Thrombolytic Therapy for Deep Vein Thrombosis

Medically Reviewed by Nayana Ambardekar, MD on June 07, 2024
4 min read

If you are diagnosed with deep vein thrombosis (DVT), one treatment option your doctor may recommend is thrombolytic therapy. These are drugs that break up or dissolve blood clots. They can be an effective way to treat DVT.

DVT occurs when a blood clot forms in one of your leg veins. It’s relatively common; up to 5% of all people will have DVT at some point in their lives. This clot could break up and move to your lungs, which may lead to a pulmonary embolism. It can also permanently damage the leg vein, which can lead to postthrombotic syndrome (PTS), a condition that can cause leg pain, swelling, skin pigmentation, and leg ulcers. About 20-50% of all people with DVT develop PTS, even with treatment. That’s why it’s very important to get DVT diagnosed and addressed as soon as possible.

Thrombolytic therapy is the use of certain drugs to break down the blood clot. There are two ways thrombolytic therapy can be administered:

  1. Through an IV (called systemic thrombolysis)
  2. Through a catheter navigated to the site of the clot (called catheter-directed thrombolysis)

Systemic thrombolysis is usually reserved for immediate life-threatening conditions such as a heart attack, stroke, or pulmonary embolism.

If you get catheter-directed thrombolysis, it’s usually done in a catheterization lab or radiation suite. A team of doctors and nurses will direct a catheter with medications directly to the clot. Here’s what to expect:

  • You’ll be given medication to relax you, and the treatment area will be numbed.
  • A vascular surgeon will insert the catheter into a vein, usually in your groin, neck, or behind the knee.
  • Medicine is delivered through the tube and into the clot.
  • If necessary, a small machine is inserted through the catheter to break up the clot.
  • If the surgeon finds other narrow areas in the vein, they may perform angioplasty, which is a treatment to widen the vein after the blood clot is dissolved. This involves inserting a small device with an inflatable balloon to the spot where the vein narrowed. The balloon is then inflated and deflated several times before it’s removed. If there is severe narrowing, the surgeon may insert a permanent stent – a small mesh tube – instead.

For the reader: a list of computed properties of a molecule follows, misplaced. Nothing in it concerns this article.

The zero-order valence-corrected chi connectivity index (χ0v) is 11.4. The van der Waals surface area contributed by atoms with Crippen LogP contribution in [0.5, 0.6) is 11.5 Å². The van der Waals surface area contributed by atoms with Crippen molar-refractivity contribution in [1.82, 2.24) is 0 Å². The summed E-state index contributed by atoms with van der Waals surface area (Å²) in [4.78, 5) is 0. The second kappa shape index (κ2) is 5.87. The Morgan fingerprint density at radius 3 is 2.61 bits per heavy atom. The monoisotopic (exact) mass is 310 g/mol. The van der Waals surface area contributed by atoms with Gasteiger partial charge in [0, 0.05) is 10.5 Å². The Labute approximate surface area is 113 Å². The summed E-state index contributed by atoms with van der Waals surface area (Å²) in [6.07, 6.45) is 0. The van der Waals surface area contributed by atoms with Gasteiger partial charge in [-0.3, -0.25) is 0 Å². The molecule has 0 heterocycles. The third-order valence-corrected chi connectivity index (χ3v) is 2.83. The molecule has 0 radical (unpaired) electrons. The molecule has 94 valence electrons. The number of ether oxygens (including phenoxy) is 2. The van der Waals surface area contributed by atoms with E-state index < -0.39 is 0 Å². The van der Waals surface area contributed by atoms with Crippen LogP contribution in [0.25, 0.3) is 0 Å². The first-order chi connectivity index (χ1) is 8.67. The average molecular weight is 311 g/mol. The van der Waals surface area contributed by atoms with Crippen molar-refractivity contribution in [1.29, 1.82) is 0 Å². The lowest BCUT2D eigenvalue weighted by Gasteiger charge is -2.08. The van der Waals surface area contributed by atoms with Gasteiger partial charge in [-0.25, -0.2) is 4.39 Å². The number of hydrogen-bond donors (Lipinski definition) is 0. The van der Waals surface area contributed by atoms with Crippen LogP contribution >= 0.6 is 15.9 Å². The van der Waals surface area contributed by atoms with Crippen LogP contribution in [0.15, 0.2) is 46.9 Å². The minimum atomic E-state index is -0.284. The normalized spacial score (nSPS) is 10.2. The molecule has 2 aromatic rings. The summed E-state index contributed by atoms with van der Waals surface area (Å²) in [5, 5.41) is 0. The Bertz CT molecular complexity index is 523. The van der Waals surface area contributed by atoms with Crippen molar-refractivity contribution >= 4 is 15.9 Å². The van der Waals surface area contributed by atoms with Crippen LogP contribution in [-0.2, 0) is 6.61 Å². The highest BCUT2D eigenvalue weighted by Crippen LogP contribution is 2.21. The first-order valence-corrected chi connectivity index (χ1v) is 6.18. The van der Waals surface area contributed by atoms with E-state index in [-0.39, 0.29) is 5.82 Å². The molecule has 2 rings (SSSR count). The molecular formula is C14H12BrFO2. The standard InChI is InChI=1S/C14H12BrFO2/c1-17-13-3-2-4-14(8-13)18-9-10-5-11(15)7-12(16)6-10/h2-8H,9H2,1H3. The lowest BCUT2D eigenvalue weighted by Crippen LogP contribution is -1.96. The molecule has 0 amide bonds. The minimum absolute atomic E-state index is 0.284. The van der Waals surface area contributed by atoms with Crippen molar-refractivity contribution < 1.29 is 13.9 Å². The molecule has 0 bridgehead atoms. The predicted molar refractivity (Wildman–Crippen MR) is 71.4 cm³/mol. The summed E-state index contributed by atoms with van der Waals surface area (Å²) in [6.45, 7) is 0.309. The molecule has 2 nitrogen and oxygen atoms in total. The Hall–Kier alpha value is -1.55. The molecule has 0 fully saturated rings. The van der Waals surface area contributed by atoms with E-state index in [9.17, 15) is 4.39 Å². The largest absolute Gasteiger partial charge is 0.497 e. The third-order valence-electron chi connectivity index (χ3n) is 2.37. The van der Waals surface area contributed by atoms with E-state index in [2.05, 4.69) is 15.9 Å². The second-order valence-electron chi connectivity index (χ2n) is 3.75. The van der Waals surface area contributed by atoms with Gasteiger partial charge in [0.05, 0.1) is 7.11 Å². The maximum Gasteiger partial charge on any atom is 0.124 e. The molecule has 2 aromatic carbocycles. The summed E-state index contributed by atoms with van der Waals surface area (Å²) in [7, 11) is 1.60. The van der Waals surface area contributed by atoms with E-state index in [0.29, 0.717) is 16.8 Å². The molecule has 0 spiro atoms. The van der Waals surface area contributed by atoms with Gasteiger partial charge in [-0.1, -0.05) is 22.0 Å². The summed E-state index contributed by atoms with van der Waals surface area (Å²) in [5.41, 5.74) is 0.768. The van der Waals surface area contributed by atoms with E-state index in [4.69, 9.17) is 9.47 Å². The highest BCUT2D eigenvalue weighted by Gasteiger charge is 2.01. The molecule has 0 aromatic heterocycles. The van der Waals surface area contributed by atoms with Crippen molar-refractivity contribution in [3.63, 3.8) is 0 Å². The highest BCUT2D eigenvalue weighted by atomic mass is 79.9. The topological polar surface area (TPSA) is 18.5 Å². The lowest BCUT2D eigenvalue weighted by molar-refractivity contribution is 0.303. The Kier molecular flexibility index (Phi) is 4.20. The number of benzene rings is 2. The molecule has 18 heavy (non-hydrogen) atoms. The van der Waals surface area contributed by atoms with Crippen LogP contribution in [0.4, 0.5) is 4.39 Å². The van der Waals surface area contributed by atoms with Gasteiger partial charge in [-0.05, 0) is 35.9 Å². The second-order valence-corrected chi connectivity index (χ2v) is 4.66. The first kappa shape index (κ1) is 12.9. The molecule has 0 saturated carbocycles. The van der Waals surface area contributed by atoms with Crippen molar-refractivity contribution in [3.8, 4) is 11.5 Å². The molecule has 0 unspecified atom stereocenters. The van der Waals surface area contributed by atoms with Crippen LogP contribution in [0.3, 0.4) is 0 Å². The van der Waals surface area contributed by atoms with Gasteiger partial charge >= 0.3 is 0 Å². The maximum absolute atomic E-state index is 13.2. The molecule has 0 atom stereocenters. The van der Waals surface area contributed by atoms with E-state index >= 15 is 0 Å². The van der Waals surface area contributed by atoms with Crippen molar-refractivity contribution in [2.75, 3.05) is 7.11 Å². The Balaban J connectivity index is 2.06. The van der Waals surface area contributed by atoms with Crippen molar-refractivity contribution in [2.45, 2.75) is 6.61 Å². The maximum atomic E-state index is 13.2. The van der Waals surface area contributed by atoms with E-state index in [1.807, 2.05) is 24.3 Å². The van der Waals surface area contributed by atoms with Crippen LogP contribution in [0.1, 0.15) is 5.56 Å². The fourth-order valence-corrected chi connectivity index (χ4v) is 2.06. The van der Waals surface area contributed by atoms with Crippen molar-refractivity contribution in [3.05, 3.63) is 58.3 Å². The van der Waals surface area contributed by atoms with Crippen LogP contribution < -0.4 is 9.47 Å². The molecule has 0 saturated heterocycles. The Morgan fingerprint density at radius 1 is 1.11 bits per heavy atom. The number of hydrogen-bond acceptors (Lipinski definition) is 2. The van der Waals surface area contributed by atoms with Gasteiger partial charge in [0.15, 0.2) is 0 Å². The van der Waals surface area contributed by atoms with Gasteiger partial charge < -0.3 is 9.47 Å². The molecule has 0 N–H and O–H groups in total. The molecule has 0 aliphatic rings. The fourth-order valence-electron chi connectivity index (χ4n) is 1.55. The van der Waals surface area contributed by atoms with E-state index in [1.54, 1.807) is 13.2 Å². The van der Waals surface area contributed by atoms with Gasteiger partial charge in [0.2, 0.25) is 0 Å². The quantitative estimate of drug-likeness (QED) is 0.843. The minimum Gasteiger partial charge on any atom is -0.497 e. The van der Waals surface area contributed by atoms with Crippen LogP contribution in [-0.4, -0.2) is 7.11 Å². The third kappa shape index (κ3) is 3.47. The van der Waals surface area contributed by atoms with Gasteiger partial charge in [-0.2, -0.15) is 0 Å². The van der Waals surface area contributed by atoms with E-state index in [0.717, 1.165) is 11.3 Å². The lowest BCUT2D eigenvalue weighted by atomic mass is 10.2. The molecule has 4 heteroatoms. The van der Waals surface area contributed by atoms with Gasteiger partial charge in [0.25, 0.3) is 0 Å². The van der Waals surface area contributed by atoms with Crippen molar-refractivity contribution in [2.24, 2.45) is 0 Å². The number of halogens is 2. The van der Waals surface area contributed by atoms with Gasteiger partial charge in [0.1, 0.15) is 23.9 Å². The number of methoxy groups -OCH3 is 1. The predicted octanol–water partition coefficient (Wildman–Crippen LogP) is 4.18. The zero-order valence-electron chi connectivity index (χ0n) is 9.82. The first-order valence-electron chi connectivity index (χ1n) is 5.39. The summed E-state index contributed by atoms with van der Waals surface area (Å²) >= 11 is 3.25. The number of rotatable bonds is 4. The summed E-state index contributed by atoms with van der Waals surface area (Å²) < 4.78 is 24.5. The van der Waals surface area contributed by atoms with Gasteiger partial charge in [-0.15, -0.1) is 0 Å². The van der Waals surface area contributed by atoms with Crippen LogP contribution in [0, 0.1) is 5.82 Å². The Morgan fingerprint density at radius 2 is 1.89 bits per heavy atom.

• The catheter is removed and the puncture is closed.

Your blood pressure will be checked every 15 minutes after the procedure for at least 2 hours, then half-hourly for 6 hours, and hourly for the next 16 hours. This is essential to prevent complications.

There are several drugs used in thrombolytic therapy:

Anticoagulants are the standard treatment for DVT. These are medications thin the blood to reduce further clots from forming. They are effective to help prevent a pulmonary embolism, but they may not thoroughly dissolve the blood clot. That puts you at greater risk to develop PTS.

You can get thrombolytic therapy if you meet the following criteria:

  • You have an iliofemoral DVT, which means it’s in a thigh vein. This type of DVT is more likely to progress to a pulmonary embolism.
  • You have severe DVT causing swelling or a limb- or life-threatening proximal clot.
  • Your DVT is in the upper half of your body.
  • You have had symptoms for less than 14 days.
  • You’re in good health.

If catheter-directed thrombolytic therapy is not available at your hospital, your doctor may decide to do systemic thrombolytic therapy instead if you meet all of the above criteria.

Thrombolytic therapy is probably not right for you if you have or have had any of the following:

  • A recent head injury
  • A recent stroke
  • Bleeding problems
  • Active peptic ulcers
  • Pregnancy
  • Recent surgery
  • History of blood thinning medicines such as warfarin (Coumadin)
  • Uncontrolled, severe high blood pressure (anything above 180/110)
  • Dementia

A 2021 review of 19 studies that looked at over 1,900 people with DVT found that thrombolysis was more effective to dissolve a clot completely than the standard anticoagulant treatment. Six studies, for example, followed people for at least 6 months and found that fewer folks developed PTS when treated with thrombolysis; 50% compared with 53% in the standard anticoagulation treatment group.

You may have bruising, bleeding, or swelling with thrombolytic therapy. This happens where the tube has entered your body in 1% to 3% of cases. This used to happen more frequently until doctors became stricter about which patients got thrombolytic therapy. You may also experience bleeding elsewhere, like your intestines or brain, but it’s extremely rare.

You’ll spend a day in the intensive care unit (ICU). You’ll be given additional drugs to make sure the clot dissolves within about 12 hours. A compression stocking or sleeve will be placed on your leg. After you are discharged, your doctor will usually recommend that you take a blood thinner for 3 to 6 months.

Thrombolytic therapy for DVT is not used a lot for a couple of reasons:

  • It takes a long time to administer IV drugs. It can take up to 48 hours if the clot is due to DVT.
  • It carries more risk of bleeding than other therapies, like anticoagulation.

There are newer technologies that may work as well as thrombolytic therapy for DVT but are faster and carry less chance of complications. The main one is ultrasound-accelerated thrombolysis, where low-intensity ultrasound is delivered to the area of the blood clot at the same time as clot-dissolving drugs. Research has found that it has fewer complications, reduces drug doses, and has shorter infusion time than traditional catheter-directed therapy.